AUBREY: Just 10 years ago, most medicines went by technical gobbledygook names that patients didn't pay much attention to, and we certainly didn't have much say over which drugs we took. That was the job of doctors.

But then the FDA warmed to the idea that TV commercials about drugs could help educate us. In theory, ads inform people about medical conditions and treatments they don't know about. But there's a hitch.

Dominick Frosch is a medical professor at UCLA.

Dr. DOMINICK FROSCH (UCLA): I think what consumers need to understand is that they're getting really a one-sided message.

AUBREY: A message that prompts more of us to ask for drugs we don't really need. One bit of evidence that this happens comes from a study that used paid actors to portray patients with a wide range of emotional problems. When the actors went to doctors and asked for one drug by name, Paxil, doctors often obliged.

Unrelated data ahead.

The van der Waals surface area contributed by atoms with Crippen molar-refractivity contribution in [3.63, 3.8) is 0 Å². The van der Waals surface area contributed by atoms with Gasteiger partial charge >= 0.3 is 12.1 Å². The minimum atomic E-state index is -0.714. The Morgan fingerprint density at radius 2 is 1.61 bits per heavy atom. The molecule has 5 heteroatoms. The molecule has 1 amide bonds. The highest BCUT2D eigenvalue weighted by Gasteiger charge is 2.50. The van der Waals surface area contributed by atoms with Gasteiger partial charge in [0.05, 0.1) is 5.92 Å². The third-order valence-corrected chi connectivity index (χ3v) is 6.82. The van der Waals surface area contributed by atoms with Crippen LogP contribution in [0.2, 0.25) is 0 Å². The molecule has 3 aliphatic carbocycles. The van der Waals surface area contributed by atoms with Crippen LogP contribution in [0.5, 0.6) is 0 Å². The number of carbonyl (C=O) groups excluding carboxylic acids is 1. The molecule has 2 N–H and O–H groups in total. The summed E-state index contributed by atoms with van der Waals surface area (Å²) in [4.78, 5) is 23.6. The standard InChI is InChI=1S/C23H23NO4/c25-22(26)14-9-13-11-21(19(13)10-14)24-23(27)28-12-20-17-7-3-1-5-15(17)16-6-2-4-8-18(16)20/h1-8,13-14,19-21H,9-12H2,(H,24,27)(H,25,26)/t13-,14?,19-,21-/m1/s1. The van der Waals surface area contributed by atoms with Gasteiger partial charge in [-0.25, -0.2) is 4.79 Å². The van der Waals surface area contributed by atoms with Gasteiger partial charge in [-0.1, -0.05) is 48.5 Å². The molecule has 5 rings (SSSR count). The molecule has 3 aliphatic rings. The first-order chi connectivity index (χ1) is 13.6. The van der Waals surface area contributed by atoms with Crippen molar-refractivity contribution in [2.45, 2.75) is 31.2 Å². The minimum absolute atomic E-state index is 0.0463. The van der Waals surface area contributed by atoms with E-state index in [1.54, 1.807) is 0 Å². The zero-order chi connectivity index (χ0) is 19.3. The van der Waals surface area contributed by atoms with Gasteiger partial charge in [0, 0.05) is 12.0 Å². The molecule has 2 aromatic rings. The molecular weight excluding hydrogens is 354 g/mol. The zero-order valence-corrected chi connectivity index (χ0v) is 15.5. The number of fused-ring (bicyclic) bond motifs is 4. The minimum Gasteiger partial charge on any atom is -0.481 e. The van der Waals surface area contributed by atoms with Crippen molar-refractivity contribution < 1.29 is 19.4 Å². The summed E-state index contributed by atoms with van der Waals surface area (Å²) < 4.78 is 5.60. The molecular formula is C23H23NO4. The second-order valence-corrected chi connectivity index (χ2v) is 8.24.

Dr. RICHARD KRAVITZ (University of California, Davis): Well, there was a dramatic effect of patient request on prescribing rates.

AUBREY: Richard Kravitz of UC Davis led the research. He says in many cases those actor patients were describing symptoms that warranted the drug they asked for. But not always.

Dr. KRAVITZ: The downside is certainly the patients who may not have required an antidepressant prescription got one as a result of these requests. Therefore we could conclude that doctors are more malleable than we might hope.

AUBREY: Which can lead to problems, sometimes very serious. In one recent case, the overprescribing of a certain class of anemia drugs led to some deaths. The drugs are intended for certain cancer patients undergoing chemo, but a TV commercial made it seem other patients may benefit, too.

Dr. LISA SCHWARTZ (Dartmouth): I think in general that it's very important to approach these drugs skeptically.

AUBREY: Lisa Schwartz is a medical professor at Dartmouth. She says the problem with most drug ads is that they lead people to believe that the benefits are certain. Take, for instance, that Lunesta sleeping pill. According to the ad...

(Soundbite of ad)

Unidentified Woman: Non-narcotic Lunesta can help you sleep seven-to-eight peaceful, quiet hours.